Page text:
Here are the three things you need to know about voting for the 2022 Hall of Fame

Frederlin castro

@ fr3djcd

The 30-player ballot for the BBWAA Hall of Fame class of 2022 was revealed and with it began discussions about who will make it or who will fall short on this new path.

As a reminder of the process, each year the BBWAA (Baseball Writers Association of America) votes a Hall of Fame class from a pool of former players who qualify to be on the ballot. Such players have either been inducted into the ballot by the Hall of Fame (chosen from a group of players with a minimum of 10 years in the major leagues) or are carry-overs from previous years.

The remaining players need at least 5% in the previous vote. A player can only stay on the ballot for 10 years. If he is not voted on during those 10 years, he will fall off the ballot. Those who do not get at least five percent of the votes also fall. Those who get at least 75% of the vote enter the Hall of Fame. Voters can only select a maximum of 10 players and there is no minimum (yes, ballots can and have been returned blank).

How much will Vizquel fall?

Omar Vizquel went from 37 percent to 42.8 percent and 52.6 percent of the vote in his first three times on the ballot. However, last December the news broke that Vizquel was being investigated for alleged domestic violence. It is possible that many Hall of Fame ballots had already been submitted by the time the news broke. Despite that, it fell to 49.1 percent. In August, it was reported that Vizquel had been sued for sexual harassment. The story included an allegation that a child hitter who has autism was exposed.

These are far more serious matters than whether or not Vizquel is inducted into the Baseball Hall of Fame. Vizquel could remain on the ballot, but it seems doubtful that he will come close to the 75 percent threshold.

Hi A-Rod and Big Papi

As if last year’s names weren’t enough to get the juices flowing … Álex Rodríguez and David Ortiz are now on the ballot for the first time.

A-Rod is surely in the playing field of Bonds and Clemens, right? We’ll take a deeper dive when the vote gets closer, but it doesn’t look like there are going to be many “may’s” on it. Either you look at the stats on the field and ignore the link to PEDs, or you focus on the latter and kick it.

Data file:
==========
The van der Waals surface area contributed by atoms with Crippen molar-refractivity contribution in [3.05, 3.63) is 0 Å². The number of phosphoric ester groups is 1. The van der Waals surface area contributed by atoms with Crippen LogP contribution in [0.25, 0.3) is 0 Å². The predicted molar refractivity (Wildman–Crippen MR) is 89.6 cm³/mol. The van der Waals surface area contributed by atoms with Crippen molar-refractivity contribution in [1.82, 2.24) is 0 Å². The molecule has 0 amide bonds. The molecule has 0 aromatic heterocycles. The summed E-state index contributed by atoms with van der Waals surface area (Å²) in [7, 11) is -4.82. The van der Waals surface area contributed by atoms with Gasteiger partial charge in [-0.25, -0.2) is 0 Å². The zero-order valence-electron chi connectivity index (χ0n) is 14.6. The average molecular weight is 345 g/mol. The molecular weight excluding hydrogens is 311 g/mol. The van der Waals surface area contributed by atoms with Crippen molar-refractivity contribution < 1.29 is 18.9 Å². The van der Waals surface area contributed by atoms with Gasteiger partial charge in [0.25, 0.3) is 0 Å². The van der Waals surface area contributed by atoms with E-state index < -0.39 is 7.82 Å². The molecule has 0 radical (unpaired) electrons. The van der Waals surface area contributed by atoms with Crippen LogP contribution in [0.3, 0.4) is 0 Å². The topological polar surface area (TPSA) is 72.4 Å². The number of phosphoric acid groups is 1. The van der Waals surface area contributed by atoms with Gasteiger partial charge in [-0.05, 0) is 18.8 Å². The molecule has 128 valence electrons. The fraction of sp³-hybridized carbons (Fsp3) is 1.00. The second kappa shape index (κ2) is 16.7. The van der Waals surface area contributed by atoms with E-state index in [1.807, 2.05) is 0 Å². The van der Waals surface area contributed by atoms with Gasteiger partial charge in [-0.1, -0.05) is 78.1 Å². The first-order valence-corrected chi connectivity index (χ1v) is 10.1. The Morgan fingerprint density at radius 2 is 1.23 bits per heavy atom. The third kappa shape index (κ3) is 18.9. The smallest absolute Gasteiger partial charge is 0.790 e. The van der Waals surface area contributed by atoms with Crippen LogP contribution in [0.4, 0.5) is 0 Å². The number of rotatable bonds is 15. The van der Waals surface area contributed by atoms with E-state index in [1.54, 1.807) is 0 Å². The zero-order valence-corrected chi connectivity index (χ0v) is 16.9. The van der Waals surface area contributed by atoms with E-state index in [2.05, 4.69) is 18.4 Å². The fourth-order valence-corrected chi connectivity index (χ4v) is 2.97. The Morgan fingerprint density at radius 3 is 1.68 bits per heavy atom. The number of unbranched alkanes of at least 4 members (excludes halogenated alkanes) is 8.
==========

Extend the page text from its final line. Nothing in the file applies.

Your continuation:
Ortiz is different. Reportedly (via the New York Times in 2009), he was on a list of players who tested positive for PED in 2003, but it was supposed to be an anonymous survey to see if the league needed drug testing. The actual and formal testing was implemented in 2004. Ortiz was never busted with almost his entire career in the testing age. He denied the 2003 New York Times report and Commissioner Rob Manfred said it is very possible that the report is incorrect. There are still some who hold the report against Ortiz and there is always a designated hitter.

Ortiz’s case on the field is also compelling. It is one of the most intriguing names to watch this year. I think it has a good chance of getting into the first vote.

One last chance

Curt Schilling got 71.1 percent of the vote last year, his highest mark yet (he got 38.8 percent in 2013, before he was really vocal in politics, but he also wrote a letter to the Hall and asked that they would remove him from the ballot while attacking the same group of voters who saw more than 70 percent attempts to vote for him.

Barry Bonds and Roger Clemens are forever bonded, so it’s a bit poetic that they go into their 10th and final season on the ballot together. Bonds got 61.8% of the vote last year, while Clemens got 61.6%. But they are related to doping without having been suspended under the current testing policy that was put in place before they were withdrawn.

And then there’s Sammy Sosa. It is on the ballot for the tenth time as a mere formality at this time. He only got 17% of the votes last year.


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Here are the three things you need to know about voting for the 2022 Hall of Fame